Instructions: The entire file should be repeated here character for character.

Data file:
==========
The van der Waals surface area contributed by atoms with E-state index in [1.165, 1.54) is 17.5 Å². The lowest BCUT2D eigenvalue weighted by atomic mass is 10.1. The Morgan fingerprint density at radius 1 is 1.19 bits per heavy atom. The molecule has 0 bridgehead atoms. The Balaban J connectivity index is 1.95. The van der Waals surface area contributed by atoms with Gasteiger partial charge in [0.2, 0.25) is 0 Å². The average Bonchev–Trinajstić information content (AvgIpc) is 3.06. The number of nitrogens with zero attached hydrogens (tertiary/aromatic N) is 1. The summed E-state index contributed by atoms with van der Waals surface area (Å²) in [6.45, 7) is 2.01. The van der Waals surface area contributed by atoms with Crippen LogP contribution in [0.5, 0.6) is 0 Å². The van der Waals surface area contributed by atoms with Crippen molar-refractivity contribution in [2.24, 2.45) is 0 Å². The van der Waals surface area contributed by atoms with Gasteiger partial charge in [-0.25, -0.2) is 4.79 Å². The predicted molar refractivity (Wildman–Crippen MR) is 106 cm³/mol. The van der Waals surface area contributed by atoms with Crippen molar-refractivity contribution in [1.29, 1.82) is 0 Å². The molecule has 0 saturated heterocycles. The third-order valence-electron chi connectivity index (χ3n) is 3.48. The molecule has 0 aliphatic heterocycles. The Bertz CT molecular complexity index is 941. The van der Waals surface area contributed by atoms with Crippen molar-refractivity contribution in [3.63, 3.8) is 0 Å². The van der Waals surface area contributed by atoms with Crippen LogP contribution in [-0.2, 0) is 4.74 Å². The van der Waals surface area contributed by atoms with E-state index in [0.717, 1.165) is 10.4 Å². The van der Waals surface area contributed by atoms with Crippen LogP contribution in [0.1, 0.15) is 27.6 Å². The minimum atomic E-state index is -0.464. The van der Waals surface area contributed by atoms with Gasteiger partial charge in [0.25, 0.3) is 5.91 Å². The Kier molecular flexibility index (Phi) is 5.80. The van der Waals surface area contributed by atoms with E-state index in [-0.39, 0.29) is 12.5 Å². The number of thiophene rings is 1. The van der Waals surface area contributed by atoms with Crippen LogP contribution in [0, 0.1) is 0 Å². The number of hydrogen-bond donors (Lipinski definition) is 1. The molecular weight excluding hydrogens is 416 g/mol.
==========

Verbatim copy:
The van der Waals surface area contributed by atoms with E-state index in [1.165, 1.54) is 17.5 Å². The lowest BCUT2D eigenvalue weighted by atomic mass is 10.1. The Morgan fingerprint density at radius 1 is 1.19 bits per heavy atom. The molecule has 0 bridgehead atoms. The Balaban J connectivity index is 1.95. The van der Waals surface area contributed by atoms with Gasteiger partial charge in [0.2, 0.25) is 0 Å². The average Bonchev–Trinajstić information content (AvgIpc) is 3.06. The number of nitrogens with zero attached hydrogens (tertiary/aromatic N) is 1. The summed E-state index contributed by atoms with van der Waals surface area (Å²) in [6.45, 7) is 2.01. The van der Waals surface area contributed by atoms with Crippen LogP contribution in [0.5, 0.6) is 0 Å². The van der Waals surface area contributed by atoms with Crippen molar-refractivity contribution in [2.24, 2.45) is 0 Å². The van der Waals surface area contributed by atoms with Gasteiger partial charge in [-0.25, -0.2) is 4.79 Å². The predicted molar refractivity (Wildman–Crippen MR) is 106 cm³/mol. The van der Waals surface area contributed by atoms with Crippen molar-refractivity contribution in [1.29, 1.82) is 0 Å². The molecule has 0 saturated heterocycles. The third-order valence-electron chi connectivity index (χ3n) is 3.48. The molecule has 0 aliphatic heterocycles. The Bertz CT molecular complexity index is 941. The van der Waals surface area contributed by atoms with Crippen molar-refractivity contribution in [3.63, 3.8) is 0 Å². The van der Waals surface area contributed by atoms with Crippen LogP contribution in [-0.2, 0) is 4.74 Å². The van der Waals surface area contributed by atoms with E-state index in [0.717, 1.165) is 10.4 Å². The van der Waals surface area contributed by atoms with Crippen LogP contribution in [0.1, 0.15) is 27.6 Å². The minimum atomic E-state index is -0.464. The van der Waals surface area contributed by atoms with Gasteiger partial charge in [0.25, 0.3) is 5.91 Å². The Kier molecular flexibility index (Phi) is 5.80. The van der Waals surface area contributed by atoms with E-state index in [-0.39, 0.29) is 12.5 Å². The number of thiophene rings is 1. The van der Waals surface area contributed by atoms with Crippen LogP contribution in [0, 0.1) is 0 Å². The number of hydrogen-bond donors (Lipinski definition) is 1. The molecular weight excluding hydrogens is 416 g/mol.